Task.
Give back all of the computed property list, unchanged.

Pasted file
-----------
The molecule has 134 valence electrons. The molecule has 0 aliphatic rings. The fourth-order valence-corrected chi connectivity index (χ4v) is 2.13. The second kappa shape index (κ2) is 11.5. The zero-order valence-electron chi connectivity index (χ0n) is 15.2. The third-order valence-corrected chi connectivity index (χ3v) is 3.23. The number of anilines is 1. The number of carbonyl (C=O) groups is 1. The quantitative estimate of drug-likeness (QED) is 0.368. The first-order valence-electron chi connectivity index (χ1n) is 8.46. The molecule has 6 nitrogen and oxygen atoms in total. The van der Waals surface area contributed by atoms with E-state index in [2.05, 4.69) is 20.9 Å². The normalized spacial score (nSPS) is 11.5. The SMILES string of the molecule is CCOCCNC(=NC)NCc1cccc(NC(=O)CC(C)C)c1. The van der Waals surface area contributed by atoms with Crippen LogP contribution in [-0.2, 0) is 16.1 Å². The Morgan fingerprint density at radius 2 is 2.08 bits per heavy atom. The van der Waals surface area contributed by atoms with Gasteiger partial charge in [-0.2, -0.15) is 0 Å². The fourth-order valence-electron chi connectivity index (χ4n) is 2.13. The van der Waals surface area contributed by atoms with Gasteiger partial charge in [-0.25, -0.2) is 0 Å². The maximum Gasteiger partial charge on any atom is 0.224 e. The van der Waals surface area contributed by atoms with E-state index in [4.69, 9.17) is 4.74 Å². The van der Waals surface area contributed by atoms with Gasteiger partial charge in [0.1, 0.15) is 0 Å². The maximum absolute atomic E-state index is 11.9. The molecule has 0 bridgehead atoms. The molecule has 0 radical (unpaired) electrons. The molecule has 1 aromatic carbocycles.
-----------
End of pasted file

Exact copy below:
The molecule has 134 valence electrons. The molecule has 0 aliphatic rings. The fourth-order valence-corrected chi connectivity index (χ4v) is 2.13. The second kappa shape index (κ2) is 11.5. The zero-order valence-electron chi connectivity index (χ0n) is 15.2. The third-order valence-corrected chi connectivity index (χ3v) is 3.23. The number of anilines is 1. The number of carbonyl (C=O) groups is 1. The quantitative estimate of drug-likeness (QED) is 0.368. The first-order valence-electron chi connectivity index (χ1n) is 8.46. The molecule has 6 nitrogen and oxygen atoms in total. The van der Waals surface area contributed by atoms with E-state index in [2.05, 4.69) is 20.9 Å². The normalized spacial score (nSPS) is 11.5. The SMILES string of the molecule is CCOCCNC(=NC)NCc1cccc(NC(=O)CC(C)C)c1. The van der Waals surface area contributed by atoms with Crippen LogP contribution in [-0.2, 0) is 16.1 Å². The Morgan fingerprint density at radius 2 is 2.08 bits per heavy atom. The van der Waals surface area contributed by atoms with Gasteiger partial charge in [-0.2, -0.15) is 0 Å². The fourth-order valence-electron chi connectivity index (χ4n) is 2.13. The van der Waals surface area contributed by atoms with Gasteiger partial charge in [-0.25, -0.2) is 0 Å². The maximum Gasteiger partial charge on any atom is 0.224 e. The van der Waals surface area contributed by atoms with E-state index in [4.69, 9.17) is 4.74 Å². The van der Waals surface area contributed by atoms with Gasteiger partial charge in [0.1, 0.15) is 0 Å². The maximum absolute atomic E-state index is 11.9. The molecule has 0 bridgehead atoms. The molecule has 0 radical (unpaired) electrons. The molecule has 1 aromatic carbocycles.